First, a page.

Perhaps one of the most exciting languages I’ve had hands on since Haskell, or maybe even Lisp, Rust has had my eye since at least 0.10. The promise of a C competitor systems language, with an ML-inspired type system, and lots of functional tools was intriguing as hell, and I’ve kept watch for a stable release, intent on checking things out once they settled down a little.

With Rust 1.0 finally stable and released, I finally sat down a few weeks ago and started digging into the literature in my off hours. I dove into the brilliant Rust By Example book, and couldn’t stop reading. I literally read every last entry, fiddled with the code samples, and generally was excited more and more with every page. It’s honestly one of the only programming books I’ve ever finished cover to cover (metaphorically speaking of course, what with it being an interactive web book and all). It’s a brilliant piece of work, one of the best learning tools for a programming language I’ve seen.

I of course followed it up with some readings from The Book, doing a few of the tutorials, as well as a few of the exercism challenges, and bounced around thoughts for a few different project ideas.

In the end, it was one of those exercism challenges that gave me a good quick "weekend project" idea. The challenge was to write a function to count word frequencies, and I was proud enough of the resulting code to want to turn it into an actual utility.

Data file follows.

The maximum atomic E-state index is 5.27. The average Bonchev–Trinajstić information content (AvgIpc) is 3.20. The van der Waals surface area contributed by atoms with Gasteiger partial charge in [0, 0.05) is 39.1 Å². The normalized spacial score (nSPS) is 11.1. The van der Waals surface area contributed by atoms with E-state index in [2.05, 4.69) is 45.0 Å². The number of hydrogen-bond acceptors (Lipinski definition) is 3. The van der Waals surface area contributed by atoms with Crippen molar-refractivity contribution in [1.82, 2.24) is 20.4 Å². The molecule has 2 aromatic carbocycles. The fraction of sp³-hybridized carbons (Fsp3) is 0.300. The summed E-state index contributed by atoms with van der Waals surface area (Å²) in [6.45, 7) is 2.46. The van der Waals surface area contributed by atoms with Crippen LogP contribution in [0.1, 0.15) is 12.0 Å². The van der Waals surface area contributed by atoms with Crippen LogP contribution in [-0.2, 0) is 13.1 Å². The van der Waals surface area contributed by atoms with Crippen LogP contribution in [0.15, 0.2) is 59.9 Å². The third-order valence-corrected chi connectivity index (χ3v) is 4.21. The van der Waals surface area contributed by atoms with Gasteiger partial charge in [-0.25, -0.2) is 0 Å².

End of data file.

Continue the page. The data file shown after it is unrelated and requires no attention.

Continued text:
word_count.rs
// Word count

use std::collections::HashMap;

pub fn word_count(s: &str) -> HashMap<String, u32> {
s.split(|c: char| !c.is_alphanumeric())
.filter( |s| !s.is_empty() )
.map(|s| { s.chars().flat_map(char::to_lowercase).collect::<String>() })
.fold(HashMap::new(), |mut m, i| {
*m.entry(i).or_insert(0u32) += 1;
m
})
}

It turns out, there isn’t actually a standard Unix utility for doing this, though it’s possible through various pipelines with the existing tools, so I wrote one.

wf (Github link) is a simple Unix-style command-line utility in the spirit of wc that takes a stream of text on stdin, and returns a list of word frequencies. In total, it’s only about 120 lines of pure Rust, and even includes a couple options (for counting or skipping numbers, and even sorting). No man-page or install script yet; I don’t actually have a *nix install at the moment, so it’d be hard to test, but if anyone wants to bundle it up themselves I’m happy to take pull requests or suggestions.

In general, I am left with just as much enthusiasm for Rust as I had when I started. There’s some odd quirks to it, in particular it’s not always strictly possible to follow a purely functional style; there’s still some methods in the standard lib that are purely imperative in nature or require mutation. The memory model takes some getting used to as well, and I still find myself battling with the compiler sometimes, but crucially I generally find that once I find the solution (or get help with it, more on that in a moment), it almost always makes perfect sense.

In general though, it’s a cool language. It feels like C hacking, but with all the functional and type system toys I love, and as a result manages to trip every happy button in my little programmer brain at once in a way no language has since Racket. Everything largely feels very well thought out, lacking quite so many weird niggles and shoot-your-foot surprises.

Perhaps the best part for me too has been the community. The Rust team have committed to creating a very welcoming, helpful environment, and it has paid dividends. If I have a question, someone will answer, and even be willing to walk me through things. It’s amazing.

Honestly, the whole ecosystem just feels like Rust has nailed on all fronts "what programming is supposed to be like" as well as anyone could.